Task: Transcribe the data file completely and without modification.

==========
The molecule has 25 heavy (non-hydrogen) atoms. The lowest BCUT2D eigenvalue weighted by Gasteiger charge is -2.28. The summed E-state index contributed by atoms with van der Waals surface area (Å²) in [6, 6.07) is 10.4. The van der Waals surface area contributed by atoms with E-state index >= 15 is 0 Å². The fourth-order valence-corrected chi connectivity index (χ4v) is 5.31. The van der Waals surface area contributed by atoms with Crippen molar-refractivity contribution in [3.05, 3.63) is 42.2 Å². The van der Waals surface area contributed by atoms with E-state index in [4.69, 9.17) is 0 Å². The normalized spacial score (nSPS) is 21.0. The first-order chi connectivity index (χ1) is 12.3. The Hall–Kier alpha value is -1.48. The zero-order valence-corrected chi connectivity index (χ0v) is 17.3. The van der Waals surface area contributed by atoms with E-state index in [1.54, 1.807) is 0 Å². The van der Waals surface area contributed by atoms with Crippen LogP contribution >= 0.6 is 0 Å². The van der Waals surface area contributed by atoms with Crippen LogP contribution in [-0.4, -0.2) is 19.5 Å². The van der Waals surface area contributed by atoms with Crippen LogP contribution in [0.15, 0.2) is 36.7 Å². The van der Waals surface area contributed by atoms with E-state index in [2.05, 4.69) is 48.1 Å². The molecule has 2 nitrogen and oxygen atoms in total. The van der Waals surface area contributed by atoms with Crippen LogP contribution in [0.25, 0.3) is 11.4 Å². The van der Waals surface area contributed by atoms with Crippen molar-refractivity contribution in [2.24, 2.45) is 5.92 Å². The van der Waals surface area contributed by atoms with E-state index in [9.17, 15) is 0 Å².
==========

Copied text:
The molecule has 25 heavy (non-hydrogen) atoms. The lowest BCUT2D eigenvalue weighted by Gasteiger charge is -2.28. The summed E-state index contributed by atoms with van der Waals surface area (Å²) in [6, 6.07) is 10.4. The van der Waals surface area contributed by atoms with E-state index >= 15 is 0 Å². The fourth-order valence-corrected chi connectivity index (χ4v) is 5.31. The van der Waals surface area contributed by atoms with Crippen molar-refractivity contribution in [3.05, 3.63) is 42.2 Å². The van der Waals surface area contributed by atoms with E-state index in [4.69, 9.17) is 0 Å². The normalized spacial score (nSPS) is 21.0. The first-order chi connectivity index (χ1) is 12.3. The Hall–Kier alpha value is -1.48. The zero-order valence-corrected chi connectivity index (χ0v) is 17.3. The van der Waals surface area contributed by atoms with E-state index in [1.54, 1.807) is 0 Å². The van der Waals surface area contributed by atoms with Crippen LogP contribution >= 0.6 is 0 Å². The van der Waals surface area contributed by atoms with Crippen LogP contribution in [-0.4, -0.2) is 19.5 Å². The van der Waals surface area contributed by atoms with Crippen LogP contribution in [0.15, 0.2) is 36.7 Å². The van der Waals surface area contributed by atoms with E-state index in [2.05, 4.69) is 48.1 Å². The molecule has 2 nitrogen and oxygen atoms in total. The van der Waals surface area contributed by atoms with Crippen LogP contribution in [0.25, 0.3) is 11.4 Å². The van der Waals surface area contributed by atoms with Crippen molar-refractivity contribution in [2.24, 2.45) is 5.92 Å². The van der Waals surface area contributed by atoms with E-state index in [9.17, 15) is 0 Å².